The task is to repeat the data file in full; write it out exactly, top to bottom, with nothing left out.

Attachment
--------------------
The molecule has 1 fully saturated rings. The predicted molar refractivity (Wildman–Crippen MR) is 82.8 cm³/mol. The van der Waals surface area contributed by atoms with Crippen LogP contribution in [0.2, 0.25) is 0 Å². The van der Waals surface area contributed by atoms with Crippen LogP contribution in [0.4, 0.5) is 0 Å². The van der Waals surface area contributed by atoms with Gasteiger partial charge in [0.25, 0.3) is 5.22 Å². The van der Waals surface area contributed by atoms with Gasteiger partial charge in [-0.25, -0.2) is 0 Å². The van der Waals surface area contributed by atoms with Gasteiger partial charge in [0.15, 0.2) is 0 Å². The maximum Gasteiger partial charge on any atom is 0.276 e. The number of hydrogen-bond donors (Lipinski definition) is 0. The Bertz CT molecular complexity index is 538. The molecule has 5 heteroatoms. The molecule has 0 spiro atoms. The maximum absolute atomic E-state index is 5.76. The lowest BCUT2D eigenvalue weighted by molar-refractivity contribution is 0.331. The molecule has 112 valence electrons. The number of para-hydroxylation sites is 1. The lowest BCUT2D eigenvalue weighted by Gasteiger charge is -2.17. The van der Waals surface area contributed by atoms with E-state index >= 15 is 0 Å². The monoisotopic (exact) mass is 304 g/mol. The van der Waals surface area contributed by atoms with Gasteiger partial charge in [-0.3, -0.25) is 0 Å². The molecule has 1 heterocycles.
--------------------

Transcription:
The molecule has 1 fully saturated rings. The predicted molar refractivity (Wildman–Crippen MR) is 82.8 cm³/mol. The van der Waals surface area contributed by atoms with Crippen LogP contribution in [0.2, 0.25) is 0 Å². The van der Waals surface area contributed by atoms with Crippen LogP contribution in [0.4, 0.5) is 0 Å². The van der Waals surface area contributed by atoms with Gasteiger partial charge in [0.25, 0.3) is 5.22 Å². The van der Waals surface area contributed by atoms with Gasteiger partial charge in [-0.25, -0.2) is 0 Å². The van der Waals surface area contributed by atoms with Gasteiger partial charge in [0.15, 0.2) is 0 Å². The maximum Gasteiger partial charge on any atom is 0.276 e. The number of hydrogen-bond donors (Lipinski definition) is 0. The Bertz CT molecular complexity index is 538. The molecule has 5 heteroatoms. The molecule has 0 spiro atoms. The maximum absolute atomic E-state index is 5.76. The lowest BCUT2D eigenvalue weighted by molar-refractivity contribution is 0.331. The molecule has 112 valence electrons. The number of para-hydroxylation sites is 1. The lowest BCUT2D eigenvalue weighted by Gasteiger charge is -2.17. The van der Waals surface area contributed by atoms with E-state index >= 15 is 0 Å². The monoisotopic (exact) mass is 304 g/mol. The van der Waals surface area contributed by atoms with Gasteiger partial charge in [-0.3, -0.25) is 0 Å². The molecule has 1 heterocycles.